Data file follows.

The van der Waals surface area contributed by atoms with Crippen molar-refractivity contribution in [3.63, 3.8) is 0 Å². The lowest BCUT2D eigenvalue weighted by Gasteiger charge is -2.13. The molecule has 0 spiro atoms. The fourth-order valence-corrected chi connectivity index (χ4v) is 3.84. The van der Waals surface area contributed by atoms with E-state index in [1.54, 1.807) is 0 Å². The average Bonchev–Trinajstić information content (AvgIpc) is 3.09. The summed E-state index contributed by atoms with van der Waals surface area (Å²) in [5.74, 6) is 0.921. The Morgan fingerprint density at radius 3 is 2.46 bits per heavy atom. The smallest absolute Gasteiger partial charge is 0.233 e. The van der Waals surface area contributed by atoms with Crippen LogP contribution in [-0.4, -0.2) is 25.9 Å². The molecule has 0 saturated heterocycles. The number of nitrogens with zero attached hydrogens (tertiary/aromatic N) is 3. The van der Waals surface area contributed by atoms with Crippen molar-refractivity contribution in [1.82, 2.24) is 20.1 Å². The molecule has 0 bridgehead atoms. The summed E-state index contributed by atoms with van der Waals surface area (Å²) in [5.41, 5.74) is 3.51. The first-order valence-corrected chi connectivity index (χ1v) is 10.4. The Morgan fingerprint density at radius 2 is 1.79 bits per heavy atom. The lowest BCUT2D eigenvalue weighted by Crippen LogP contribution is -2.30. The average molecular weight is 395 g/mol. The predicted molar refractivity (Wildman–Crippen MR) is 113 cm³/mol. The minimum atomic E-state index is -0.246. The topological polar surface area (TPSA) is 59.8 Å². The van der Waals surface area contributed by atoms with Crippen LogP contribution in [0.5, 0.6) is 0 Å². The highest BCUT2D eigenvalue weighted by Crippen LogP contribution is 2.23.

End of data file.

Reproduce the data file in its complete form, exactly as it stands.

The van der Waals surface area contributed by atoms with Crippen molar-refractivity contribution in [3.63, 3.8) is 0 Å². The lowest BCUT2D eigenvalue weighted by Gasteiger charge is -2.13. The molecule has 0 spiro atoms. The fourth-order valence-corrected chi connectivity index (χ4v) is 3.84. The van der Waals surface area contributed by atoms with E-state index in [1.54, 1.807) is 0 Å². The average Bonchev–Trinajstić information content (AvgIpc) is 3.09. The summed E-state index contributed by atoms with van der Waals surface area (Å²) in [5.74, 6) is 0.921. The Morgan fingerprint density at radius 3 is 2.46 bits per heavy atom. The smallest absolute Gasteiger partial charge is 0.233 e. The van der Waals surface area contributed by atoms with Crippen LogP contribution in [-0.4, -0.2) is 25.9 Å². The molecule has 0 saturated heterocycles. The number of nitrogens with zero attached hydrogens (tertiary/aromatic N) is 3. The van der Waals surface area contributed by atoms with Crippen molar-refractivity contribution in [1.82, 2.24) is 20.1 Å². The molecule has 0 bridgehead atoms. The summed E-state index contributed by atoms with van der Waals surface area (Å²) in [5.41, 5.74) is 3.51. The first-order valence-corrected chi connectivity index (χ1v) is 10.4. The Morgan fingerprint density at radius 2 is 1.79 bits per heavy atom. The lowest BCUT2D eigenvalue weighted by Crippen LogP contribution is -2.30. The average molecular weight is 395 g/mol. The predicted molar refractivity (Wildman–Crippen MR) is 113 cm³/mol. The minimum atomic E-state index is -0.246. The topological polar surface area (TPSA) is 59.8 Å². The van der Waals surface area contributed by atoms with Crippen LogP contribution in [0.5, 0.6) is 0 Å². The highest BCUT2D eigenvalue weighted by Crippen LogP contribution is 2.23.